attention — women dressed in black — although they had chosen too vulnerable a site. The women called each other up and agreed to repeat the demonstration dressed in black, but to move it
to Paris Square, where they would be somewhat more distanced from bystanders, though still well-exposed. The participants went through their phone books and called every woman they knew who might be interested
Who were the Jerusalem women who began this all-woman vigil? This was a group of fifteen veteran peace activists - Dafna Amit, Mimi Ash, Judy Blanc, Ruth Cohen, Yvonne
Deutsch, Ruth Elraz, Hava Halevi, Dafna Kaminer, Lily Moed, Tikva Honig Parnass, Maya Rosenfeld, Raya Rotem, Hagar Roublev,
Hagit Segal, and Hagit Shlonsky. By the time these women showed up to the demonstration
at Paris Square a week later, outsiders had also joined them, other women to whom the idea appealed. And the demonstration was declared a regular weekly vigil, and Paris Square, visible but raised above bystanders,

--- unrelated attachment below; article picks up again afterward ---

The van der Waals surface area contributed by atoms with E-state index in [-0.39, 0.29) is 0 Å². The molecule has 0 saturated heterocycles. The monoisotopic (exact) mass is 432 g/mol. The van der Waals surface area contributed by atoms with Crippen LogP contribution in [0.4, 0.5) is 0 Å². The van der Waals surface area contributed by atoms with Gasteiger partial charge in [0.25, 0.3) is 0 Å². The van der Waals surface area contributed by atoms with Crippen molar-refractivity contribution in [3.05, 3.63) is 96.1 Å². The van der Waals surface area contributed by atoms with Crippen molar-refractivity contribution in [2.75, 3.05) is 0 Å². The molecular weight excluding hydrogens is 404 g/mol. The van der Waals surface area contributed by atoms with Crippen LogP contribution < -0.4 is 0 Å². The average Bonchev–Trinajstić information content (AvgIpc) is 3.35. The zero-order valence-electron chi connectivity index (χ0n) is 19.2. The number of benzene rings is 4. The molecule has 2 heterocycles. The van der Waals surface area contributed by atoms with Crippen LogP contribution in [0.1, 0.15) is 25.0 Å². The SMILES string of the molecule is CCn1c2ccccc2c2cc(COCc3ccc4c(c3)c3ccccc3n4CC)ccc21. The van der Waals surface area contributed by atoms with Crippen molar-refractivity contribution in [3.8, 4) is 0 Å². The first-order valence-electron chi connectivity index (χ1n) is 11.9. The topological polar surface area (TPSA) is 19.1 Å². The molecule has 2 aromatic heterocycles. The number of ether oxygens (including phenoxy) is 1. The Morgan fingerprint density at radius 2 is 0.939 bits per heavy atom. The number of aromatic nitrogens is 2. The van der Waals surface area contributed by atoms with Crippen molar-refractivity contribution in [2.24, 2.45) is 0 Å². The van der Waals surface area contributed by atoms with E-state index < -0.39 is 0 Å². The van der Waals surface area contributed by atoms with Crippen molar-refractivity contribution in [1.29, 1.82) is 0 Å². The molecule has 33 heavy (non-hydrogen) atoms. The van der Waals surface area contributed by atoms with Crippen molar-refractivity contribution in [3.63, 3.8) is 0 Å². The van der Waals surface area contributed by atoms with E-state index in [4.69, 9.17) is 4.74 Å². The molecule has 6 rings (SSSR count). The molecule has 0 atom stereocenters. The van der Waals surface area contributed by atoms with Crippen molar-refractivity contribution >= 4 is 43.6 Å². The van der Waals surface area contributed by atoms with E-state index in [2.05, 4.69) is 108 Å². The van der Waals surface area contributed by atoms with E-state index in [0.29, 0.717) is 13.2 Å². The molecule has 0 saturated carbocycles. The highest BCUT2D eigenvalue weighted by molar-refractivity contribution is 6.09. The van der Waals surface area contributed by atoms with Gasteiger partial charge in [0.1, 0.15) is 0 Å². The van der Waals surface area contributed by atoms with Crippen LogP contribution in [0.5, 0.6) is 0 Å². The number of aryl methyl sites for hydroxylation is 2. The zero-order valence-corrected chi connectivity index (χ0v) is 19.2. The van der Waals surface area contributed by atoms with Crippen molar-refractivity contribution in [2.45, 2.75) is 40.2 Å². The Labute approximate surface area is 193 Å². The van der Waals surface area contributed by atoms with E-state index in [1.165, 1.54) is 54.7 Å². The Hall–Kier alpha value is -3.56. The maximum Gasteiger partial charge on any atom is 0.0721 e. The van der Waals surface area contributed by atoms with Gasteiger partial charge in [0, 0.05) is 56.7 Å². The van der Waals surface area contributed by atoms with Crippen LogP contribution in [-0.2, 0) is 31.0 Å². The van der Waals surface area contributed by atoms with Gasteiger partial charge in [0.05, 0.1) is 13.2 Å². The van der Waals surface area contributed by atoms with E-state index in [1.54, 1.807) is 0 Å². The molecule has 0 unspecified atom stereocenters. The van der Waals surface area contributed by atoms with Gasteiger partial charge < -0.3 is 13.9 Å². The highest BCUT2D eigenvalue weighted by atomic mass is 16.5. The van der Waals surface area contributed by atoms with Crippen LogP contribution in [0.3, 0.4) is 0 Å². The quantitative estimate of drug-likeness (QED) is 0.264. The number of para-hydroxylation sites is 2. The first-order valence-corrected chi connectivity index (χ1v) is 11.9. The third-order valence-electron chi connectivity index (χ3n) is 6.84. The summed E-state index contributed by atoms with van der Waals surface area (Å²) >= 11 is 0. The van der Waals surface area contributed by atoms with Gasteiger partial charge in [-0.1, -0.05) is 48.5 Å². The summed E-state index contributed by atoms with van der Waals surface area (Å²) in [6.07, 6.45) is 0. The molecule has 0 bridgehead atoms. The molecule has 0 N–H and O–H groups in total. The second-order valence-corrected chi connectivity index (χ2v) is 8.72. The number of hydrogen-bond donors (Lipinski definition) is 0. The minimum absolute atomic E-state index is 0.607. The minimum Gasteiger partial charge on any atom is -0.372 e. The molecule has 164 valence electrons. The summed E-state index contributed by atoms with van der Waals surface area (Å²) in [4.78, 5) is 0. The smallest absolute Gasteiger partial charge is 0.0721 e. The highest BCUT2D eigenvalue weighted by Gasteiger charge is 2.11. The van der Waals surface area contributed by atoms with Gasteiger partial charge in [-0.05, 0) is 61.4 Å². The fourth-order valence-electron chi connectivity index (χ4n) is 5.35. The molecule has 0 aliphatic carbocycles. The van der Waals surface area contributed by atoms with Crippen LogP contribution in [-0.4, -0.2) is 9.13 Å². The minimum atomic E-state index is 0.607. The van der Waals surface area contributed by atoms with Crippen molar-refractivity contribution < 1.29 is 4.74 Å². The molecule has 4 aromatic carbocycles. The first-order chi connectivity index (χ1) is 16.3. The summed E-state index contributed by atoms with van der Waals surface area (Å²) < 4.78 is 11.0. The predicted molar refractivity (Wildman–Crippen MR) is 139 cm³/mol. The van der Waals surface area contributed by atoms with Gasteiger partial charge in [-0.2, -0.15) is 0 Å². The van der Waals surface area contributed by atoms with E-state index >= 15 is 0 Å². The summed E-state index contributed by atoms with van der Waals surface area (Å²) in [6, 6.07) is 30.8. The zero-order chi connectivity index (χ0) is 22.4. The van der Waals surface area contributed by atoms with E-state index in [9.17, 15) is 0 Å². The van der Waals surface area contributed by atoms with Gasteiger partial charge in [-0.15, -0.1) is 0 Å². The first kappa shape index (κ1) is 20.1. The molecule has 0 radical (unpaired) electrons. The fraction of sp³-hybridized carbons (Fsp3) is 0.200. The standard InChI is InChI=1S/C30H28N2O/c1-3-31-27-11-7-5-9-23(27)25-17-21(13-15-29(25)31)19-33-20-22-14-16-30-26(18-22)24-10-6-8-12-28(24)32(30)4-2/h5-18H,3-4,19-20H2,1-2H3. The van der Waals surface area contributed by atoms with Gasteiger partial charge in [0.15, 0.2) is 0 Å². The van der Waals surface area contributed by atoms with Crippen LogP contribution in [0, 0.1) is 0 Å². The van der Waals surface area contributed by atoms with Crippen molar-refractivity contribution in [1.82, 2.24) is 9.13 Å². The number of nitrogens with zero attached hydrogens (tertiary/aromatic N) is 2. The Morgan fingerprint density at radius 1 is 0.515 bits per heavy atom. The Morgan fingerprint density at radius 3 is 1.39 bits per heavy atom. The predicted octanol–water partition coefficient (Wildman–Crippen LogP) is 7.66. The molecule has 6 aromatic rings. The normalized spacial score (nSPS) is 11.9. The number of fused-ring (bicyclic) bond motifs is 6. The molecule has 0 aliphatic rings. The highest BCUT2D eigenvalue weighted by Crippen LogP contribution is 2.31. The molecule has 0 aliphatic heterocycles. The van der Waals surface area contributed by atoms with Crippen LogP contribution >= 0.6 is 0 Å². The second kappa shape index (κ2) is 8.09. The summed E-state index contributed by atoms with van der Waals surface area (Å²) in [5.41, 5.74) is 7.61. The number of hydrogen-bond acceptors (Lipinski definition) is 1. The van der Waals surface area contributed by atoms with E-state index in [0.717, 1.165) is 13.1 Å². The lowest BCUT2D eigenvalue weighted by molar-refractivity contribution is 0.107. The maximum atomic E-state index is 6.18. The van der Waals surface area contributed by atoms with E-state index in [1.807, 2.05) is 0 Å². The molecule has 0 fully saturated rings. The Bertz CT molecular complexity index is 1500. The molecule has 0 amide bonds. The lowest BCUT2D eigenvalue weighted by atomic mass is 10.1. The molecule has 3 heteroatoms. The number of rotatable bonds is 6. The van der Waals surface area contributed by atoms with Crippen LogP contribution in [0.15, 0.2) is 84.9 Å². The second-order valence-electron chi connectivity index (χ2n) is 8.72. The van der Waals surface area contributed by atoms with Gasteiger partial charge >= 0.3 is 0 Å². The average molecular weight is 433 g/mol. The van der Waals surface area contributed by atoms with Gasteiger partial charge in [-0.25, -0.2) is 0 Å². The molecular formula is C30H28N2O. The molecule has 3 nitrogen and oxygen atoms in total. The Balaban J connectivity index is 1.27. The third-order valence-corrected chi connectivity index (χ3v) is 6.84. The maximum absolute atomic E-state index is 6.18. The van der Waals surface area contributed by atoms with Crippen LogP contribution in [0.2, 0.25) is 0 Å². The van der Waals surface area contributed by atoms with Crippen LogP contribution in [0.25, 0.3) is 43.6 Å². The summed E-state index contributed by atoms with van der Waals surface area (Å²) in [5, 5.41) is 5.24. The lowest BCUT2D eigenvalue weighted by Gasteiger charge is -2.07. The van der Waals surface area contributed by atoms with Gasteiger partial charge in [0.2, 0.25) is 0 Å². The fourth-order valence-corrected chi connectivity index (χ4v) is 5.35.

was declared the permanent venue.
Although the vigil was held weekly as a woman's action and developed its own momentum,
the Dai LaKibush organization continued to regard it as one of its activities. It
was not easy for them to relinquish parental control and ownership over their all-woman spinoff. At an organizing meeting held several months into the vigil, one of the leaders of Dai LaKibush announced
that a number of decisions would have to be made about the Women in Black vigil. "You're
relieved of all decisions about Women in Black," the founding mothers told him. "We
don't belong to you anymore."
Thus Women in Black was launched as an independent, all-woman enterprise.